Subscribe to:
POZ magazine
E-newsletters
Join POZ: Facebook MySpace Twitter Pinterest
Tumblr Google+ Flickr MySpace
POZ Personals
Sign In / Join
Username:
Password:

The Lunaris Caeruleus Caseus Journal: 3

| No Comments

This is the third of seven sections.

 

I realize that I could have condensed and disposed, as it were, all of this blue-cheese-moon stuff with a simple 300-word, half-hour-effort, blog post: Truth wins out! Jefferys is vindicated! Farber the Loser loses! Beefy quotes from court transcripts and interviews, links to sources -- and be done with it. But the case, though obscure in one way, is also an important one, and raises some fundamental indeed foundational concerns. Keeping that in mind, I wanted to make what I think are a couple of pertinent connections, and also to put some narrative flesh on the bare bony facts of the case and its two (welcome) verdicts.  

 

First things first: there's the matter of scope and detail. I'm not a lawyer but I can muddle my way through some legalese if need be. That having been said, I'm hardly well-versed in New York State's legal structure, or the composition and hierarchy of its courts, or the specific procedures to be followed in a libel case such as this one, or the appointment and terms (not to mention the individual temperaments and reputations) of judges and justices. But over the last few days I've learned, even if only at a superficial level, something about all those matters -- because they matter to the case at hand, and mattered (and might still matter), anxiously and painfully one would imagine, for Richard Jefferys.

 

If I've inflicted pain upon myself (I haven't) and also on those of you still reading (I hope I haven't) by doing some high-speed research and writing; if I have, adventitiously perhaps, invoked Snyder v. Phelps and battles over the teaching of evolution; and if I've summarized the legal process at greater length than strictly necessary ... Well, let's do some vicarious and metaphorical shoe-swapping: imagine what Jefferys must have endured for nearly four years: these words, and the time, are a trickle merely and a blink of an eye in comparison. (One could argue then, yes I know: why not write 10,000 or 100,000 words etc -- but let's not go there, to that place of particularly tedious tediousness.) Imagine the shock and pain, the steep learning curve, the quotidian hassles, the nagging doubt (however small) that it ain't over till it's over. His long-awaited victory, and its implications, deserve better than simply the "summary judgment" of relief. They deserve, rather, the light of being thrown into stark relief, and more commemoration -- some day by someone better than the present writer.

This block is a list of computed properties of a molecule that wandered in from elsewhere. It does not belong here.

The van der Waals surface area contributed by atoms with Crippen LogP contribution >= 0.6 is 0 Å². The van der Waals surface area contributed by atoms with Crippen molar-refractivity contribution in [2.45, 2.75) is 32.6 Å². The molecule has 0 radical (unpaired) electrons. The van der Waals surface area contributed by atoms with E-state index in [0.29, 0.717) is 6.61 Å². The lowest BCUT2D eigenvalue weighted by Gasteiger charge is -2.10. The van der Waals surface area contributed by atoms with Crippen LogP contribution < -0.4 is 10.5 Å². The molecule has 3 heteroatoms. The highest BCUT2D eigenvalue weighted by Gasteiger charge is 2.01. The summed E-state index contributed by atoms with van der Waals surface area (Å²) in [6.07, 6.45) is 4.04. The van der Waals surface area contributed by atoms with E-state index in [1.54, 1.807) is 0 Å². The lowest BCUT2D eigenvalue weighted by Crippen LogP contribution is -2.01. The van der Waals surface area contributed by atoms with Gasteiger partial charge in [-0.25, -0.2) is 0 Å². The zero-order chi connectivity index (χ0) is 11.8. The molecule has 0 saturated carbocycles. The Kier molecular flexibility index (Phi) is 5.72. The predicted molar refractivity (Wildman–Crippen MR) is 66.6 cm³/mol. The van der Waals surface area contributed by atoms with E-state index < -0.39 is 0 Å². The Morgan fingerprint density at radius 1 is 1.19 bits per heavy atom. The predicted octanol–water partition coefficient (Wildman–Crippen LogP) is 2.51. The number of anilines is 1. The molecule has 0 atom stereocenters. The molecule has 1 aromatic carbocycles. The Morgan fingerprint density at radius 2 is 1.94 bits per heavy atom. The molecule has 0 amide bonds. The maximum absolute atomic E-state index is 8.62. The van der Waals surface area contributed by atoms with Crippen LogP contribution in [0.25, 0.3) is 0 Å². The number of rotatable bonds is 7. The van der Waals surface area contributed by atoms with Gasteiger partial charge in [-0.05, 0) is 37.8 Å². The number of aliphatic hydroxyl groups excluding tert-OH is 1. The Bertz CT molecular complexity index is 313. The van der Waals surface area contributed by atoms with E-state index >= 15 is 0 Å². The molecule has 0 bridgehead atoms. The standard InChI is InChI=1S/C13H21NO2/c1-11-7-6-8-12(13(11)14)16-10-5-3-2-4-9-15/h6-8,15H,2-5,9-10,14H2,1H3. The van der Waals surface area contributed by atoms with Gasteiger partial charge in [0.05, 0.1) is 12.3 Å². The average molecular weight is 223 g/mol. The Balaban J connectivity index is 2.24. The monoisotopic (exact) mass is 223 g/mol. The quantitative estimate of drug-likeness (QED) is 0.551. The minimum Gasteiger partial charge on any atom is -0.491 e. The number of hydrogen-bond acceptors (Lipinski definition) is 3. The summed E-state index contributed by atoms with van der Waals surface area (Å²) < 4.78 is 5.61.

Second, the question of censorship. It's important to remember that no one was censoring, and no is planning to censor, Celia Farber. Plaintiffs, when they sue because of their loony, and mortally -- sub-lunarily -- dangerous beliefs, can spin the narrative, as politicians do -- "I'm suing only because they're bullies and they're trying to shut me up! I'm David and they, the mean and spiteful boys who want to control everything, are Goliath!" The retort, as Bart Simpson might put it: "Au contraire, mon frère!" Nothing of the sort. Farber's suit, in fact, was an intimidatory tactic: don't you, or anybody else, call me out or I'll sue your underpaid ass. There's a grimly delightful acronym for this sort of legal shenanigan: SLAPP: Strategic Lawsuits Against Public Participation. It is SLAPP-filers who intend to silence critics, and it is SLAPP-happy people and corporations (also people now, legally speaking, of course) who are the ones that, directly and indirectly, promote a kind of censorship. In recognition of the harm that these lawsuits do to civil society and public discourse, 28 states, including New York, have some form of "statutory protection" against being SLAPPed around (though the wording of the statutes, and the scope of protection offered, varies widely).